Old Spanish Days swung into high gear on Wednesday with El Mercado de la Guerra and Mercado del Norte — two carnival-like open air markets designed to get participants in the spirit of Fiesta with traditional Mexican and Spanish food, live entertainment, carnival rides and arts, crafts and souvenir vendors.
Mercado del Norte is being held at Mackenzie Park on State Street and is traditionally the more family-oriented of the two festivals.
This year, the venue is divided into four different sections — a food court with foods ranging from traditional Mexican fare to carnival classics such as funnel cakes, a bazaar featuring local vendors, carnival rides — complete with roller coasters and Ferris wheels — and the Crazy Horse Cantina, where adults can purchase beers and margaritas and enjoy live entertainment.
Mercado de la Guerra, which takes place at De La Guerra Plaza, offers vendors peddling traditional Spanish and Mexican attire, pottery and various other souvenir arts and crafts. Dining options included abundant taquería, barbecue and seafood stands, with dancing performances and live concerts will be going on throughout the day.
Both festivals will continue from 11 a.m. to 11 p.m. through Saturday, with new entertainment daily.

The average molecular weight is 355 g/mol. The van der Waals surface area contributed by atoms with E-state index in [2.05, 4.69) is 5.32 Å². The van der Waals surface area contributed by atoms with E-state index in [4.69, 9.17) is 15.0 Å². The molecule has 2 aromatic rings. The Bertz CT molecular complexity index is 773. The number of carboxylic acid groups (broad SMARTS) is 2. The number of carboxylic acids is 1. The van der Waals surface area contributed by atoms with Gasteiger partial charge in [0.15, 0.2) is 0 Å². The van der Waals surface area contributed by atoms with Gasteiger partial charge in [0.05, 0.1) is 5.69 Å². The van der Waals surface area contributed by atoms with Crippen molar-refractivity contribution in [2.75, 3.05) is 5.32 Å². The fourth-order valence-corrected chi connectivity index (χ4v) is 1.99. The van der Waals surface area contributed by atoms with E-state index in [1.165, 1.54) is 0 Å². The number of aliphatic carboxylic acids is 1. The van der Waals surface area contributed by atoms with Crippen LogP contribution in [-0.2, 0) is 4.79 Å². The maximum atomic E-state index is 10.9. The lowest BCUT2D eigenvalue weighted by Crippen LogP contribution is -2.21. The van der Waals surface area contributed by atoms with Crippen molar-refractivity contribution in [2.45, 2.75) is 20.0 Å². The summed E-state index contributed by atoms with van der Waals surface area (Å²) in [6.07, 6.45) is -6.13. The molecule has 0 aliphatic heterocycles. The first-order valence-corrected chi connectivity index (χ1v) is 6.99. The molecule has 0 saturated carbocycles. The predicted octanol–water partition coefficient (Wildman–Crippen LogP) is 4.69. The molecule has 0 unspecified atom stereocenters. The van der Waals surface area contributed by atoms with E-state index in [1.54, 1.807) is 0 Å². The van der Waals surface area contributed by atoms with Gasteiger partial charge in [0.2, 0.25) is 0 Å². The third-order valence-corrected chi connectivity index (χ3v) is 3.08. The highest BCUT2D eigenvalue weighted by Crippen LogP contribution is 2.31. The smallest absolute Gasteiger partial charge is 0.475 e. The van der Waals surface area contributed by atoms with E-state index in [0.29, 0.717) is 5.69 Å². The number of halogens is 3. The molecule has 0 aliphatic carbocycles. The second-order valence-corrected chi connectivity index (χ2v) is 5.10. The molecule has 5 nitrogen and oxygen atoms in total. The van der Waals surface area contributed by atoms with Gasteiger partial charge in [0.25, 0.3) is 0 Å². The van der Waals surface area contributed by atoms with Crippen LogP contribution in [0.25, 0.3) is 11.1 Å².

Santa Barbara resident Steven Perry, who has been attending Fiesta for roughly 25 years, said he enjoys the community-oriented atmosphere that Fiesta provides, and how it brings together locals from across the area.
“It’s like a family barbecue that involves the whole city,” Perry said. “It’s been a mainstay in the city for a really long time, and it’s great for the economy because it brings a lot of tourism in.”
As Fiesta kicks off, vendors selling painted confetti-filled eggs, known as cascarones, are becoming ubiquitous on State Street sidewalks. These colorful creations are meant to be smashed over other festival-goers’ heads, and are the reason that downtown streets become blanketed with confetti each year during the Fiesta celebration.
La Salva Manso, who has been selling her own painted eggs at Fiesta for about 10 years, said the tradition was originally a means of flirtation at carnivals in Mexico.
“Girls would buy these eggs and smash them over the heads of boys they liked, and if the boys smiled at them, they would know they liked them back,” Manso said.
Manso said the event brings in a significant amount of income for her, and she expects to sell about 100 boxes of 180 eggs. Manso will begin painting next year’s batch of cascarones immediately after the festival ends this year.
Both El Mercado de la Guerra and El Mercado del Norte are featuring traditional Spanish classical, Flamenco and Folklorico performances by dancers from local studios throughout each day. Tori Saunders, who performs Folklorico with the Alma de Mexico dance studio, said she and her fellow dancers have been preparing for this event all year.
Angel Valenzuela, who performed Flamenco at El Mercado del Norte on Wednesday, said it was exciting to participate in such a major event for the community.
“I’ve been dancing in Fiesta since I was 5. Performing before a huge crowd always gets me really pumped, and the Flamenco style of music is awesome,” Valenzuela said.